- The rate of available industrial real estate dropped by 10 basis points to 7.2%, declining for the 32nd consecutive quarter, according to a press release from CBRE.
- The press release asserts e-commerce growth as the reason for the continued decline, and noted "net absorption across the 55 markets tracked by CBRE amounted to 59 million square feet in the quarter."
- CBRE also found that the gap between supply and demand "narrowed to 22 million square feet the 12 months ended in June from 65 million square feet in the prior year."
Although the industrial real estate availability decline is likely to flatten, the industrial real estate boom is nowhere near its peak, despite supply catching up to demand. Rent prices are at all-time highs, and may continue to climb even higher before the availability decline bottoms out.
Part of the problem is not that there aren't enough warehouses; e-commerce companies, manufacturers and retailers are struggling to find the right kind of warehouse space to fit their needs.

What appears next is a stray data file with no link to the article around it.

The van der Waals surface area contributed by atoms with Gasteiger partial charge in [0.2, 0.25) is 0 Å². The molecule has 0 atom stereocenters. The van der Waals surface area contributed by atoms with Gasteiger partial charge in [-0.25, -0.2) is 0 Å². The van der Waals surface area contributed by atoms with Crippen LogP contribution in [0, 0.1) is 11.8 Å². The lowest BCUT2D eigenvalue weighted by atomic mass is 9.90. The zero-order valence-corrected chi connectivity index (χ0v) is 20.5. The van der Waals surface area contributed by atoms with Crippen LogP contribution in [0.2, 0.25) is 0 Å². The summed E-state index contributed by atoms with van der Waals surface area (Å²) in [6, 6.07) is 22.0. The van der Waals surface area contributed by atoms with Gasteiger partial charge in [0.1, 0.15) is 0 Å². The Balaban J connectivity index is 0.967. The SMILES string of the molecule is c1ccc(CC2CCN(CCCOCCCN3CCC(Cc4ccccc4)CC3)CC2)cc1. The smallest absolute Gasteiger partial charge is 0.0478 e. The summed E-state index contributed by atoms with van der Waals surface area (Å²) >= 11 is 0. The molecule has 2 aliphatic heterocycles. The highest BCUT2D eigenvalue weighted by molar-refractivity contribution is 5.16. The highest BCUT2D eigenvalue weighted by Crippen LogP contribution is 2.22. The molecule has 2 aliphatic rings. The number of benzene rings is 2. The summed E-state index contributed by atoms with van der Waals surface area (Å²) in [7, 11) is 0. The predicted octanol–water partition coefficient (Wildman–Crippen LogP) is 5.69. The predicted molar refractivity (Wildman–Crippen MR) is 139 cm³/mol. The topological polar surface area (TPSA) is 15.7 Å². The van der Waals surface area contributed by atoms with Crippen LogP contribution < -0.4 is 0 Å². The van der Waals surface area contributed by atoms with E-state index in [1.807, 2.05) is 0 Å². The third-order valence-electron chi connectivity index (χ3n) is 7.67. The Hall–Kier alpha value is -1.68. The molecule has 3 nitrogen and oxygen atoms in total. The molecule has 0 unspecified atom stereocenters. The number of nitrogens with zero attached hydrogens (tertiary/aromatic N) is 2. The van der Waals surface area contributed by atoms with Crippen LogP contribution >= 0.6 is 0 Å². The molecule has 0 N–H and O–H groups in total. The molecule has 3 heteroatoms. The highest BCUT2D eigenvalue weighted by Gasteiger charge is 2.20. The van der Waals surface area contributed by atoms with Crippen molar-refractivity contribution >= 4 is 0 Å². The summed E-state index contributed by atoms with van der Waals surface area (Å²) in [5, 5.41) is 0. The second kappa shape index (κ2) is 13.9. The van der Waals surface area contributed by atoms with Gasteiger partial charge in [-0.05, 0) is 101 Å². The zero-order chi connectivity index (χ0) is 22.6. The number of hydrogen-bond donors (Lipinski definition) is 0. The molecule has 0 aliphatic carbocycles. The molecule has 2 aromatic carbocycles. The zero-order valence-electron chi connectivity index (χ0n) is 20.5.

According to a CBRE report from April, older, less tech-savvy warehouses with fewer amenities are clustered in urban areas, but companies want warehouses compatible with new technology. Thus, more of these modern warehouses are getting built farther away from urban areas with a high concentration of consumers.
But they are barely being built fast enough to meet demand.
The other problem is, these high-tech, modern warehouses are much bigger than they ever were before. Today's warehouses are 143% larger than they were in 2007. It takes longer to build them, and they're more expensive to rent, driving up the rates and adding pressure to the capacity crunch.
While supply will likely catch up to demand at some point, availability rates will continue their decline and rent prices will continue to skyrocket. With freight rates rising as well, supply chains may see a substantial spike in logistics-related costs over the next year.